Black and white photo of a street view. There are two street cars in the middle of the image as well as buildings, people, and telephone poles along the sides of the street. In the distance is a tall building under construction.

Chatelaine Women Rights Publishing

Chatelaine Magazine

Black and white photo of a street view. There are two street cars in the middle of the image as well as buildings, people, and telephone poles along the sides of the street. In the distance is a tall building under construction.

Dundas Street from Centre Avenue to University Avenue, 1900-1930. Image: City of Toronto Archives

Black and white portrait photo of a woman in formal robes and a hat sitting in a chair. The woman has a book in her hand and is facing the camera.

Helen Gregory MacGill by Major James Skitt Matthews, 1930s. Image: City of Vancouver Archives

Image of a magazine cover with a woman on the front in 1940s clothing smiling at the camera whilst carrying books and a sweater in one arm. The woman is holding on with her other hand to a circular machine. The heading reads "Chatelaine / In this issue: / Women in War Industry / ten cents / September / 1942".

Chatelaine, “Women in War Industry”, September 1942. Courtesy of Chatelaine / St. Joseph Communications.

Black and white portrait of woman with short hair at her desk, wearing pearl earrings and a pearl necklace.

Doris Anderson, Editor of Chatelaine at her desk, 1962. Courtesy of Rogers Media, Chatelaine vol. 25 Issue 6 (June 1962): 1.

Chatelaine Magazine

The Early Years

The Maclean Publishing empire developed at this complex of buildings on the northeast corner of University and Dundas. In 1928, the company launched a women’s magazine – The Chatelaine. Initially, the magazine was politicized and featured social commentary on women’s role in society. In its first year, Helen Gregory MacGill, one of Canada’s first female judges, penned a critique on the lack of female figureheads in the workforce and argued for equal pay. The following year, Emily Murphy, who was instrumental in the success of the Persons Case, wrote about what lay ahead for women now that they were considered persons under the law. At the same time, the magazine published articles on cooking, cleaning, and child raising. In the early days of the magazine, its content reflected women’s roles in both the public and domestic spheres.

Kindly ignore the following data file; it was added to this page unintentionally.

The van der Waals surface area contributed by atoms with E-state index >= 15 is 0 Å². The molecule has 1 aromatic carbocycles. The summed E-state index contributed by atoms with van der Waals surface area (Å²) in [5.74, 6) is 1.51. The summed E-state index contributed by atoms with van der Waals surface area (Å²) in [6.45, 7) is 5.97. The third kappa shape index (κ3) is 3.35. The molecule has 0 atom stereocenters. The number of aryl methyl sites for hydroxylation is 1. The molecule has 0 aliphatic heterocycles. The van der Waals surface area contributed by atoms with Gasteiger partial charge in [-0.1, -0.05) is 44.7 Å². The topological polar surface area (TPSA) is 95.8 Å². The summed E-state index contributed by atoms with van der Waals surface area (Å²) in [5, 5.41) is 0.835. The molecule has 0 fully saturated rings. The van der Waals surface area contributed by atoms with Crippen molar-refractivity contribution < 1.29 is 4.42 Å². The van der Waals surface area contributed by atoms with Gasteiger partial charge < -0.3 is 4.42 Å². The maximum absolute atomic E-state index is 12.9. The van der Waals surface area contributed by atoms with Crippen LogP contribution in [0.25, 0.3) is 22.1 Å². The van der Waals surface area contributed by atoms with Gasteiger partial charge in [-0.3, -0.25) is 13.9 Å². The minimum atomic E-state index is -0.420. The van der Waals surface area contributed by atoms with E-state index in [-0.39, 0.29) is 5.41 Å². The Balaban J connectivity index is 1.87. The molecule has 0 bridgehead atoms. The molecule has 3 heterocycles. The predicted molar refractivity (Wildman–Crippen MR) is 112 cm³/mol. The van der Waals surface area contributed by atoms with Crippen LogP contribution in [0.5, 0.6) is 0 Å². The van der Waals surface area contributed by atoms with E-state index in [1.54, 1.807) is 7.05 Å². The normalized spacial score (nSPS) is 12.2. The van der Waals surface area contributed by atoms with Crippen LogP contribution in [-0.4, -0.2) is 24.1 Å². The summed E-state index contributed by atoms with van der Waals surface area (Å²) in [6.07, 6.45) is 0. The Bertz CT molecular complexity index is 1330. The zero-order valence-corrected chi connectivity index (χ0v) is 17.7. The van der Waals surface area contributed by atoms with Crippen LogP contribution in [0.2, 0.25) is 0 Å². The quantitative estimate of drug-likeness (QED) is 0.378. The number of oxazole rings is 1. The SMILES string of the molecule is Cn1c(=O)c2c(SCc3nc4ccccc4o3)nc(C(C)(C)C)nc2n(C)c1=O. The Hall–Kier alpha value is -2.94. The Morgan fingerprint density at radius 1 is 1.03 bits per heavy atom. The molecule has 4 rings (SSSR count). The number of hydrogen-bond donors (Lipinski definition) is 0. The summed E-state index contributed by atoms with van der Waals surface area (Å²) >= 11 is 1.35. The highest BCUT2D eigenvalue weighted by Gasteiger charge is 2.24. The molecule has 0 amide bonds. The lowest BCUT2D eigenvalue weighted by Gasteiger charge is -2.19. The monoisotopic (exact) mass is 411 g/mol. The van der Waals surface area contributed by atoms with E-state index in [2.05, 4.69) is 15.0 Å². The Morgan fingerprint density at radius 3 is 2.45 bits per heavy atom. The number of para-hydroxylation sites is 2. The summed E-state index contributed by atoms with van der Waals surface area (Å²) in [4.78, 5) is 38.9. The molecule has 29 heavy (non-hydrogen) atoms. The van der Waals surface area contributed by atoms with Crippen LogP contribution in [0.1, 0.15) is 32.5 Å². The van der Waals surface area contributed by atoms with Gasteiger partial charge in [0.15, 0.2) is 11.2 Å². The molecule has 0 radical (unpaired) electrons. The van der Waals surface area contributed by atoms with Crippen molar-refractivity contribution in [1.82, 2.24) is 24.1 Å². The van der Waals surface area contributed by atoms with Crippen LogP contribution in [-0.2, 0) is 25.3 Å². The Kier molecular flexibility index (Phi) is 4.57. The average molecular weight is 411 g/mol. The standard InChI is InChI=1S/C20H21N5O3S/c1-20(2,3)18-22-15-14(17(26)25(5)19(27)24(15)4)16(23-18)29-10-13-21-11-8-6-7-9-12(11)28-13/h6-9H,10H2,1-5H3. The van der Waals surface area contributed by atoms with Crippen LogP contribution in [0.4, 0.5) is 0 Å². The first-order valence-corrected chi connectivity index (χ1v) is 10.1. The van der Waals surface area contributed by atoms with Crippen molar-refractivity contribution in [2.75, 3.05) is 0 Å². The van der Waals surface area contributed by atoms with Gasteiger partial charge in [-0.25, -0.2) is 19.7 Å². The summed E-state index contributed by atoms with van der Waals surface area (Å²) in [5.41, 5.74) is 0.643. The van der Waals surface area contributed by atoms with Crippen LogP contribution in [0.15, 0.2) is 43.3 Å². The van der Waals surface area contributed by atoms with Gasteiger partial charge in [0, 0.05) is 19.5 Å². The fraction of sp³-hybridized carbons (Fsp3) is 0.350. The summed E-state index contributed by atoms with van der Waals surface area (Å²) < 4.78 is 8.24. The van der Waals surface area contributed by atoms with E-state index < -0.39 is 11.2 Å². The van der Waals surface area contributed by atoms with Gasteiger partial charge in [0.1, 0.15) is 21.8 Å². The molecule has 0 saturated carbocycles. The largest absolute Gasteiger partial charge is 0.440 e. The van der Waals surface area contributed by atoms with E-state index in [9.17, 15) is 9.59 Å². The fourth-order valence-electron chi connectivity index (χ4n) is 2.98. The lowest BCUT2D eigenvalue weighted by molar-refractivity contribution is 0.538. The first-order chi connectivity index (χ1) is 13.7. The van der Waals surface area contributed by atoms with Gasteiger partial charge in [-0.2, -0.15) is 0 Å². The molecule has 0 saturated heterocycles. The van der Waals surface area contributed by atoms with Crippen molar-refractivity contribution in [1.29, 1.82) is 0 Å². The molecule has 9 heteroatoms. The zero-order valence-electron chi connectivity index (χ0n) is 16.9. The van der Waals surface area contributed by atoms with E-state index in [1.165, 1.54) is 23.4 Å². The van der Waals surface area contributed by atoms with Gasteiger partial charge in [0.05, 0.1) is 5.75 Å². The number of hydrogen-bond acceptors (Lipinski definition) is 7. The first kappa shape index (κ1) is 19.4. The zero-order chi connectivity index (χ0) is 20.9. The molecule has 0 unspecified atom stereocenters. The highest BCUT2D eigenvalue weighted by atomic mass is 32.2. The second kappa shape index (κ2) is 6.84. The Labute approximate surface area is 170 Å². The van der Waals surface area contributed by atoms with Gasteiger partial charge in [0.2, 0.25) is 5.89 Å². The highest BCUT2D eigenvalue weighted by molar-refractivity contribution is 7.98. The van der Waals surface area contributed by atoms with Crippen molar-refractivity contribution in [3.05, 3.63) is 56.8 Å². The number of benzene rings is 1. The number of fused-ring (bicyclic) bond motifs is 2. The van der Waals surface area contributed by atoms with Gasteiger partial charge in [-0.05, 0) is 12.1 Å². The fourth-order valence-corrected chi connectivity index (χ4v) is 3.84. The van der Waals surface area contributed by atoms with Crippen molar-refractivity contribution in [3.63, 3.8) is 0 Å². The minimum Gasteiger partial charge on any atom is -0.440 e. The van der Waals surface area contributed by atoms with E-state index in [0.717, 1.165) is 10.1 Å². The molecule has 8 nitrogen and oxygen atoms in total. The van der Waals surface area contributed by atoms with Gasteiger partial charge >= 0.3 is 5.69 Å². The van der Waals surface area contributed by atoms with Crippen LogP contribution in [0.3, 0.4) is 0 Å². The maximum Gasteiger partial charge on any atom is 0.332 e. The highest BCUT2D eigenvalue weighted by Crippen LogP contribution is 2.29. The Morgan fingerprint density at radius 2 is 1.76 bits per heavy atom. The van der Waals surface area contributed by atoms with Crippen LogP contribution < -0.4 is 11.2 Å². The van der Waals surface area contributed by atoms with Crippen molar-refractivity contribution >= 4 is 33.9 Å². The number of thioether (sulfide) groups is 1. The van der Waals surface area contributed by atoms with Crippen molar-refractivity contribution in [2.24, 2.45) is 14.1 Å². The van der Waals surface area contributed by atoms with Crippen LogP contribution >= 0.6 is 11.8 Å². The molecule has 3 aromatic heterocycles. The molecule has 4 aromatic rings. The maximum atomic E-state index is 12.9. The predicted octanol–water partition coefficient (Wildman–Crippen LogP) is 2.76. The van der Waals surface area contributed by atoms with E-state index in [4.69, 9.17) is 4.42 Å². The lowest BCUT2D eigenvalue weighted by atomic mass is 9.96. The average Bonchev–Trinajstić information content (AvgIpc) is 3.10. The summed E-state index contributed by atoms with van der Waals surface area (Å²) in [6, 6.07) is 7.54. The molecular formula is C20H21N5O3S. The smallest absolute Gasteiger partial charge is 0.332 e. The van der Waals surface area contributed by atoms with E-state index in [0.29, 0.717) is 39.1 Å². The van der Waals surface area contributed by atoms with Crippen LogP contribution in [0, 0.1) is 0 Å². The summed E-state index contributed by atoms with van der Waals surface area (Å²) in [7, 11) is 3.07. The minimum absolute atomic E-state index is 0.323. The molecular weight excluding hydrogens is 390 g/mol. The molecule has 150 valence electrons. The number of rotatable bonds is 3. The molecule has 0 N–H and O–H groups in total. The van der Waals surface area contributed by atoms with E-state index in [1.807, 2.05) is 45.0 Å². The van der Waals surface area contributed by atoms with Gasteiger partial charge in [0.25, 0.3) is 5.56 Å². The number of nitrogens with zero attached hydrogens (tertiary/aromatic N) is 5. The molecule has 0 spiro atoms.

Second World War

During the Second World War, Chatelaine shifted to emphasize women’s roles in the war effort. Covers featured enlisted women and farm workers. Recipes reflected how women could do their part with wartime rationing. Readers saw how women’s contributions could make a difference. The magazine’s focus reverted to women in the domestic sphere in the baby boom period. This era emphasized a woman’s role as a homemaker.

Mid-Century

In 1957, prominent feminist Doris Anderson became editor of the magazine. During her tenure, the magazine shifted its focus and was heavily influenced by the women’s movement. While still including homemaking advice, it also featured pieces on issues related to women in the paid workforce. Articles covered equal pay, the poverty experienced by women, and more controversial topics like abortion. Articles written by and featuring professional women filled the magazine. Even the cover changed to highlight professional women. In January 1969, future Governor General of Canada Adrienne Clarkson, then a young journalist, appeared on the cover. 

The Unpaid Workforce

While the magazine has not always focused on women in the paid workforce, the importance of the unpaid workforce – domestic work – was not ignored. Housekeeping and child-rearing articles provided advice for women working in the domestic sphere. Though unpaid, this work is a crucial part of any society and it is an issue that disproportionately affects women. Even as recently as 2015, Canadian women spent an average of 3.9 hours a day on unpaid work, compared to 2.4 hours for men. Throughout its history, Toronto-based Chatelaine has reflected women’s changing roles in Canadian society. 

*Sources:

Chatelaine,” University of Waterloo Special Collections & Archives, January 12, 2016.

Anderson, Doris,  “Chatelaine Magazine“.  In The Canadian Encyclopedia. Historica Canada. Article published February 07, 2006; Last Edited December 04, 2013.

Katie Underwood, “#tbt: Tales from the Chatelaine archives,” Chatelaine, October 23, 2014.

Melissa Moyser and Amanda Burlock, “Time use: Total work burden, unpaid work, and leisure,” Statistics Canada, July 30, 2018.